So now we are faced with an interesting experience conundrum. The potential and perhaps user expectation around consuming content on the television could be more active and contributory but at the same time, we realize that it should remain simple and content centric. This is where we must step in a shape the future. The major task of the true Smart TV is organizing, understanding and delivering relevant content intelligently not becoming a big tablet. This TV intelligence should be based on the consumption habits of the viewers and their social inputs regardless across theof source. The many constituent sources of traditional content now include multiple free, paid a la carte, subscribed, second screens, auxiliary devices, and shared social networks but regardless of what technology we use to enhance TV intelligence, it should always respect the active stream and remain subordinate to the consumption experience. TV’s intelligence only has to raise a fraction in the right way to completely change the landscape. Attempting to do too much too fast will only create obstacles to achieving its ultimate potential.

If a user wants to divert her attention from the stream to check email, that can be done on a personalized device like a phone, tablet or laptop. If she wants to share a thought about the show she’s watching on Twitter, that too should be relegated to a second personalized screen, like her Smart Phone, because of the individualized benefits we’ve discussed. However, the interesting shift in an ideal ecosystem is that the Smart Phone’s Twitter App should be aware of what the active stream is on the Smart TV. The seamless and trasparent flow of that information can then be used, augmented, and distributed via the individualized interface. It would be undesirable for that viewer, potentially one of many in the physical social living room space, to pull up her Twitter account on screen to share her thoughts with her digital social space. For one, it’s highly invasive and will disrupt her consumption and potentially infuriate the other people who may be sitting next to her. Also, her private account on screen is an exposure that many people would quickly find undesirable (imagine the friend sitting next to her seeing some comment on her Twitter feed that another friend made at his expense!). The television should remain a group display and the phone an individual one.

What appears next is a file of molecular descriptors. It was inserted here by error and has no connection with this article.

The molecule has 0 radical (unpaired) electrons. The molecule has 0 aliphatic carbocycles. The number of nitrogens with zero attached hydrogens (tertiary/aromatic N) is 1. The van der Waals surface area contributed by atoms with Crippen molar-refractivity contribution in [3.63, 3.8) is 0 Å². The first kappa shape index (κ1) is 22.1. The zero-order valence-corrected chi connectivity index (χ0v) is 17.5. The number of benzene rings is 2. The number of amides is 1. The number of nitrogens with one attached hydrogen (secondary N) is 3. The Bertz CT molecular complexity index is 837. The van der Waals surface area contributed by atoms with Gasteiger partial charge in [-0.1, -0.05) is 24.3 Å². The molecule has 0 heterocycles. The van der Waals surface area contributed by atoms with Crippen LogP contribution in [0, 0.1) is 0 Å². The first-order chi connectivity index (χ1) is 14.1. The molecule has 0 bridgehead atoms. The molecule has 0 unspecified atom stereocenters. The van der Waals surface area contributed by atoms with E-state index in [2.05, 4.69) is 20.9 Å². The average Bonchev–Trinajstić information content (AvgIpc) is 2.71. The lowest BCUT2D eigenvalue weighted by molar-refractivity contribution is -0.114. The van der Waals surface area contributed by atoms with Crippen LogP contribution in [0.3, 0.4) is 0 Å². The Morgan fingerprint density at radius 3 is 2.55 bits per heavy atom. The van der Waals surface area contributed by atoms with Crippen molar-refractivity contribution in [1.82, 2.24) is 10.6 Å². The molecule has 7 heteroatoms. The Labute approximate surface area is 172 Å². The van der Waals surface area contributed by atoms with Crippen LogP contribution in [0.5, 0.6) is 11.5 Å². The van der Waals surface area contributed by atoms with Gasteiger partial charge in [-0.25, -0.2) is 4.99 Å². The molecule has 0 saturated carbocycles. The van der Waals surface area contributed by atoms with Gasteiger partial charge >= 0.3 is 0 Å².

A good place to begin defining design principles for Smart TV apps would possibly start with a short list. Something like:

1. Minimize disruption of the active stream of content

2. Focus on content and the group in the living room

3. Be intelligent and relevant

With these three points in mind, let’s have a look at what a Twitter app for television might look like. It could be a small crawler at the bottom of the screen that horizontally scrolls tweets that are about the currently playing video. If a commercial is on, tweets about the advertised product, special promotions, coupons, etc. If it’s the latest broadcast episode, tweets about the plot, the actors, or the series. No individualized distractions. Only meaningful augmentation of the content. Notice we’ve not mentioned anything about posting, or following, or switching user, or changing background colors from the television. That’s because those actions don’t fit in our list of principles. TV isn’t the place for them. However, I should be able to bring up my phone’s twitter app, which is logged into my account, and tweet about any of the mentioned possibilities along with a screenshot of what I’m watching, or click through to follow up on tweets that have been displayed on screen. The degree of screen interference could also be intelligent. For example, as I’m watching a more ‘conversational’ show like the evening news, I might see this more crawler based example, whereas if I was watching a movie the would go into a “Do not disturb” mode automatically.